Former Vice President and Democratic frontrunner Joe Biden is said to be drafting a climate agenda that seeks a “middle ground” path on the climate crisis, according to a May 10 Reuters report.
On the one hand, Biden is likely to stay with the Paris Agreement and preserve Obama’s regulations on emissions and fossil fuel efficiency that Trump has sought to reverse.
But, on the other hand, one unnamed source told Reuters that Biden’s policy could include nuclear energy and fossil fuel options, such as natural gas and carbon capture technology.
The former Vice President’s approach stands in stark contrast to many of Biden’s 2020 rivals. Texas Representative Beto O’Rourke has called for the mobilization of $5 trillion to make the United States a carbon neutral nation by 2050. Washington Governor Jay Inslee unveiled a comprehensive climate agenda urging the closure of all coal-fired power plants in the United States by 2030. Senators Bernie Sanders, Kirsten Gillibrand, Amy Klobuchar, Cory Booker, Kamala Harris and Elizabeth Warren all co-sponsored the Green New Deal resolution introduced by Representative Alexandria Ocasio-Cortez and fellow Senator Ed Markey.
Only recently, did Biden enter the race, but he has emerged as a frontrunner in various polls.
Biden’s “middle ground” approach was met with ridicule from environmentalists.
“Interesting strategy: Biden calls on physics, chemistry to meet him halfway. Will be curious to see how they respond,” wrote Bill McKibben on Twitter.
Sunrise Movement Executive Director Varshini Prakash offered a blistering critique of the approach:
“Biden’s ‘middle ground’ will drown entire communities forever, set vast swaths of our country ablaze, kill millions of species, & tear apart the fabric of our global economy & society,” said Prakash. “My generation doesn’t have the luxury or privilege of ‘middle ground.’”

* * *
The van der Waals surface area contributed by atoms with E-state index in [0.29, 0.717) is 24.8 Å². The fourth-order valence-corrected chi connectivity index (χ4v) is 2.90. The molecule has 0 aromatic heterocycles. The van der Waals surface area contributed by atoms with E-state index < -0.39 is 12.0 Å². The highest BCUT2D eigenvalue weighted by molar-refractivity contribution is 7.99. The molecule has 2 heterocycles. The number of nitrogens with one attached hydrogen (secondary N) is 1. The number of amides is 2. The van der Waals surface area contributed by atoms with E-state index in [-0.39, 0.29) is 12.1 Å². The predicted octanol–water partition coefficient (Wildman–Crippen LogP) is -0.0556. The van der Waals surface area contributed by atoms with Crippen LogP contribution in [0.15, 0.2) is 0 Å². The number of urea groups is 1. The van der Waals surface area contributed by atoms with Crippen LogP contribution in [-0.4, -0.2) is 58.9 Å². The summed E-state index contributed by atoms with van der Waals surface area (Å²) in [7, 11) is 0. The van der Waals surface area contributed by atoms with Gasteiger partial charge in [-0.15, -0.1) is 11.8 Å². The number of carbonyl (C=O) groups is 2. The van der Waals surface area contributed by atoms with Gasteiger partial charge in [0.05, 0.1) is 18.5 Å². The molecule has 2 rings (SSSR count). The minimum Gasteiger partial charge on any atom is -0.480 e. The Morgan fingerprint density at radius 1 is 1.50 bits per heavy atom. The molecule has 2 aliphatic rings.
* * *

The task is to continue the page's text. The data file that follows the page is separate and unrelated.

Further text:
Inslee, who is committed to keeping climate policy at the forefront of the Democratic platform, also took a shot at the frontrunner:
And so did Sanders:
Perhaps Ocasio-Cortez said it best:
The Reuters report revealed that Heather Zichal has been serving as an informal adviser to Biden on climate policy. She was President Barack Obama’s deputy assistant for energy and climate change and is currently the Vice President of Corporate Engagement for the Nature Conservancy. Until recently, she was also on the board of directors for Cheniere Energy Inc., a company that exports liquified natural gas. While working for Obama, Zichal met with Cheniere executives.
Zichal was quick to condemn the report:
“I expect as president @JoeBiden would enact a bold policy to tackle climate change in a meaningful and lasting way,” wrote Zichal on Twitter. “Reuters got it wrong. Any suggestion that it wouldn’t is in direct contradiction to his long record of understanding climate change as an existential threat.”
Biden has tried to brand himself as a climate champion on the campaign trail, pointing to his track record on the issue that dates back to the 1980s.
“I’m one of the first guys to introduce a climate change bill, way, way back in ‘87,” said Biden in a recent speech in Iowa.
However, it is unclear whether Biden is willing to address the urgent need for climate action, as shown in the recent IPCC and US National Climate Assessment reports. While some Obama-era staffers have moved away from the former President’s incremental approach to combating climate change in favor of bolder policies, others remain committed to Obama’s “all-of-the-above” energy strategy, which included fossil fuels as well as renewable energy.
Biden has yet to sign the No Fossil Fuel Money Pledge, which commits presidential candidates to campaign free of contributions from the fossil fuel industry and corporate political action committees. This stands in contrast to Sanders, Inslee, Warren, Gillibrand, O’Rourke, South Bend, Indiana Mayor Pete Buttigieg and other candidates, who signed the pledge.
Biden’s “middle ground” approach to the climate crisis shows that the Democratic frontrunner is out of touch with science and a base that has become increasingly mobilized on the issue. While the details of Biden’s proposal remain to be seen, halfway measures fall woefully short.